Shakespeare’s works have withstood the spiteful punishments of time and remain relevant. Many actors, from amateur to professional, hope to perform Shakespearean plays via movies or other methods of physical storytelling. Consequently, film directors have adapted many of William Shakespeare’s plays and fused them with his or her interpretations. In a way, Shakespeare has ascended from its Elizabethan grave and walk along the streets of the twenty-first century, and rightfully so. Shakespeare’s plays’ themes are very universal, and the audience finds them entertaining. In modern films, its changed dialogues and settings allow the audience to relate to the topic. Notably, these modern interpretations are found in Andy Fickman’s…show more content… In both stories, Viola discards her femininity to pursue her dreams; Viola in She’s The Man wants to prove that she can play soccer with the men, and Viola in Twelfth Night aims to leave a mark on the world. They both come across obstacles and unplanned situations, such as sexism, but are able to triumph over them. By the story’s conclusion, Fickman’s Viola proved that she could play with the boys, Shakespeare’s Viola cleared up her identity and marries Duke, and both of them left their mark on their respective worlds.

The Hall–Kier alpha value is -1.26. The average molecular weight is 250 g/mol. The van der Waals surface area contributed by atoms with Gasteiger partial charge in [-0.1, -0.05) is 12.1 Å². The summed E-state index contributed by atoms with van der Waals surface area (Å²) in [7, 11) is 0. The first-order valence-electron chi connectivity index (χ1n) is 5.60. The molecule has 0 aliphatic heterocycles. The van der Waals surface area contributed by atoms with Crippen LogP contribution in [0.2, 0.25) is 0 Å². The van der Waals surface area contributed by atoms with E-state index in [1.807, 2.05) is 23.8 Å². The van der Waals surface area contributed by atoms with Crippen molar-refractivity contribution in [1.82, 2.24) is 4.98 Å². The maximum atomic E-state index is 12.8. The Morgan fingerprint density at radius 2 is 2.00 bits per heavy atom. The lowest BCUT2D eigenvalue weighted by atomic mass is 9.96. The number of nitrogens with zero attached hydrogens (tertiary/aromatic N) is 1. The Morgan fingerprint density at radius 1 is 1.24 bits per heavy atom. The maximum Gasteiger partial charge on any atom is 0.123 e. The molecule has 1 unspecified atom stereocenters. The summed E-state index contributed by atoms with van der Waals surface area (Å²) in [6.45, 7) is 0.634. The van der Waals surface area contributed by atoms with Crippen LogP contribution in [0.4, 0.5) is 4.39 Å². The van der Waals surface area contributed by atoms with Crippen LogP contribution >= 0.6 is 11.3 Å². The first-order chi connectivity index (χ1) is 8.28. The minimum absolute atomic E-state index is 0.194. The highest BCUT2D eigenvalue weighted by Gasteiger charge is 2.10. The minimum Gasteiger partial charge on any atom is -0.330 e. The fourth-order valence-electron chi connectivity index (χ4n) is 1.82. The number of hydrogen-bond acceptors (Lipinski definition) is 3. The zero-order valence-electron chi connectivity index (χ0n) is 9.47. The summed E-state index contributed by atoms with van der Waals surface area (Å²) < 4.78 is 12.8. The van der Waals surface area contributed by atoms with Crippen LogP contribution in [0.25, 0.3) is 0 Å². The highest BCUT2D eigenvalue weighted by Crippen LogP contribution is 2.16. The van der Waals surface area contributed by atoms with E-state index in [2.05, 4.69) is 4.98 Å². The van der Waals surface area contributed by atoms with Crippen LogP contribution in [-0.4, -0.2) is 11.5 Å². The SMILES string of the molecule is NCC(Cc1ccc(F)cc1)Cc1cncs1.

The significance in this reimagining of Twelfth Night is credited to its entertainment and its reliance on Shakespeare’s original. Watching this film for the first time, the viewer may just dismiss it as another Hollywood flick; however, with a closer look, the audience can applaud the film’s creativity. The film remains true and honest to Shakespeare’s original, and adds contemporary humor and setting for the younger viewers. Andy Fickman, by keeping Shakespeare’s theme and adapting Twelfth Night, demonstrated his own creativity, and reintroduced Twelfth Night to modern…show more content… With the obvious differences aside: singing animals, talking lions, and animations; the very root of this critically acclaimed film almost mirrors Shakespeare’s critically acclaimed play. The two main protagonists, Simba and Hamlet, lost their fathers. Simba’s father, Mufasa, was thrown off a cliff by Scar, Mufasa’s brother, and Hamlet’s father was poisoned by his younger brother, Claudius. There is also a striking resemblance between Hamlet’s father and Mufasa. They were both kings of their respective kingdoms, betrayed by their brothers, and come to their sons in the form of a ghost. Through their arrivals, they encourage their sons to take back their land and royalty (McElveen). Then, Hamlet and Simba, both mourning the loss of their fathers, become lost, physically and emotionally. “The loss of their paternal companion leaves Hamlet incredibly melancholy, and Simba without a royal teacher and father during his tender years” (McElveen). However, when their fathers visit them, the two heroes begin their journey to find the courage and purpose to take